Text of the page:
Most of you by now know what HIIT or high intensity interval training is and what it does, it allows you to burn lots of calories in a short amount of time often leading to greater fat loss. As it’s more fun than standard steady state cardio and takes less time so you’re more likely to do it.
It also has a strong EPOC or after burn affect if you work hard enough, this simply means you carry on burning calories for a prolonged period after the session has finished. WINNING!
Sounds pretty good right! So how could I even be entertaining that there might be something better for fat loss and building strength.
Well that’s because I use barbell complex’s with my clients more than HIIT for a multitude of reason. But before we talk about them, I bet you are wondering what the hell are barbell complexes?
What are barbell complexes?
Well much like HIIT they are simple, time efficient and very very affective.
They consist of using an intelligently loaded barbell to repeat a sequences of exercises, normally 3-6, but here’s the kicker!
You don’t put the bar down for the whole sequence! Which leaves your forearms burning, your muscles fatigued and you heart racing. All of which are positive and lead to fat loss, increased strength and endurance, and what’s even better is they may well make you stronger at many of your compound lifts too.
This is because many of the exercises you pick will be compound lifts like squats, deadlifts, cleans and overhead presses. These movements are skills and require repetition to perfect the movements and thus have your body accept them as a saved movement pattern if you like.
Use deadlift, overhead press and then squat as a barbell complex.
Select a weight that you can overhead press (OHP) for 10 reps.
Start by doing 1 rep of each exercise without dropping the bar move onto 2 rep and so on until you hit 10.
Time yourself and see how fast you can do it, then you’ll see why these complexes are such a powerful tool.
What exercises should I use?
There is lot’s of ways to set up your exercises, time period and reps but when it comes to exercises you want to be careful not to overload one much group and you may find you fatigue to early or give up. I would suggest splitting the movements to upper/lower or the opposing muscle groups.
It could look like this
That way i’m not overloading the same muscles like if I did, deadlift, row, upright row.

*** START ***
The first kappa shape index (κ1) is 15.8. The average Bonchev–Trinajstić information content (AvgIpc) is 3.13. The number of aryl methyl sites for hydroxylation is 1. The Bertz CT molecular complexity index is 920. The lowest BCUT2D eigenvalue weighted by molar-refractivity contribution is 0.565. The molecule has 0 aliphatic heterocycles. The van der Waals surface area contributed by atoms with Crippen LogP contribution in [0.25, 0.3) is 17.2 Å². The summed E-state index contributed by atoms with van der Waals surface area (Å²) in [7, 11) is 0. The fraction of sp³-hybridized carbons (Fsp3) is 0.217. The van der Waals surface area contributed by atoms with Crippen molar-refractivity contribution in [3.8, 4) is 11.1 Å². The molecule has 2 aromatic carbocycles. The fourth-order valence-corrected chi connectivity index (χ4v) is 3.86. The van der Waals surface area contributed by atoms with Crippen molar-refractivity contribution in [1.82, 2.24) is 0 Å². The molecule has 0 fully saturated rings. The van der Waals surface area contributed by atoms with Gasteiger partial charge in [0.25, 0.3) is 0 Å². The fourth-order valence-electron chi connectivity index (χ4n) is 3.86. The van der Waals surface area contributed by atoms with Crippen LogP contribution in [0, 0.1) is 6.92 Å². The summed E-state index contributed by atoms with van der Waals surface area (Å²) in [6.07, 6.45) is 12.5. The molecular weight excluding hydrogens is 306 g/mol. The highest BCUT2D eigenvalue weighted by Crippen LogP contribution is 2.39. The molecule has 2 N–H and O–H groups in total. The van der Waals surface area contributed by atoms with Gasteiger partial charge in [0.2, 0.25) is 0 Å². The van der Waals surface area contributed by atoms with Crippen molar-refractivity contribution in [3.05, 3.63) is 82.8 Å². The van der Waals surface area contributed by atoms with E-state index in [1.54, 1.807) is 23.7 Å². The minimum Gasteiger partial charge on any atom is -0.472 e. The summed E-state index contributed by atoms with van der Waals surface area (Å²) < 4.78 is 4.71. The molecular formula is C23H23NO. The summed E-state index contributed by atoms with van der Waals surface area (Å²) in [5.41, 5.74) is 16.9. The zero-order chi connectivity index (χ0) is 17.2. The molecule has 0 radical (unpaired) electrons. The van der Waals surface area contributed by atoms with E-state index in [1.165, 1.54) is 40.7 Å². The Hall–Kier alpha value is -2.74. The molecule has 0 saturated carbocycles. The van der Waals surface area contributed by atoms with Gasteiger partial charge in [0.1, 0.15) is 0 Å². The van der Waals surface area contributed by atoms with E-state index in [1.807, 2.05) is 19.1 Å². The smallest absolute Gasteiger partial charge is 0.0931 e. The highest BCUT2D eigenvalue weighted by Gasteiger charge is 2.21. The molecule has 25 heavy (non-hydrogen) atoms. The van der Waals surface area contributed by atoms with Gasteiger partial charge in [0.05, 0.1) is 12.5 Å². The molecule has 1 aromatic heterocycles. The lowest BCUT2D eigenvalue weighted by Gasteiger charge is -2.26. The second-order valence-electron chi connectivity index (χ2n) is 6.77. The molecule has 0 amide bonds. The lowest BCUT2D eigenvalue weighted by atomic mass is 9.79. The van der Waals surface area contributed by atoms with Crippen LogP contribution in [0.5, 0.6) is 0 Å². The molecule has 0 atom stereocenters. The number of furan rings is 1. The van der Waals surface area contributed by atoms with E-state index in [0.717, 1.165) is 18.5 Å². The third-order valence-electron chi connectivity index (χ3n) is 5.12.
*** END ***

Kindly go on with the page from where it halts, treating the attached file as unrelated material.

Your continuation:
How about reps and time?
This is another cool thing about barbell complexes, they have almost unlimited variations so you can work around tired muscles, small injuries or even boredom.
You could set your self an interval timer and do as many reps in the given time of each exercise.
You could do 5 reps of each exercise until failure or you hit your time limit, bare in mind good technique we don’t want injuries.
Or you could use pyramids or inverse ladders like we did in a previous youtube video where you may start at 1 rep of each exercise and finish once you’ve hit 10 of each.
Ultimately it’s a quick workout that requires you push through to finish and the fact you’re holding that bar means you really have to push yourself mentally and physically which only ends in better results.
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Join the discussion 2 Comments
When doing a barbell complex like this would you repeat the complex say 3 times or is once enough for the entire workout?
It really depends, you could use it as a 20 min conditioning session or you could add it onto the end of a session. The cool thing is you control all the parameters, the exercises, weight & time so you can tailor it to your needs. If you want it to be longer add more exercises, or just set a clock for x amount of time and do maybe 20s of each exercise until you complete the time allocated.
Personally I would use it as conditioning instead of cardio and carefully select exercises so the don’t hinder my performance the next day. For example if I want to squat the next day I wouldn’t be trying to really tax my legs the day before.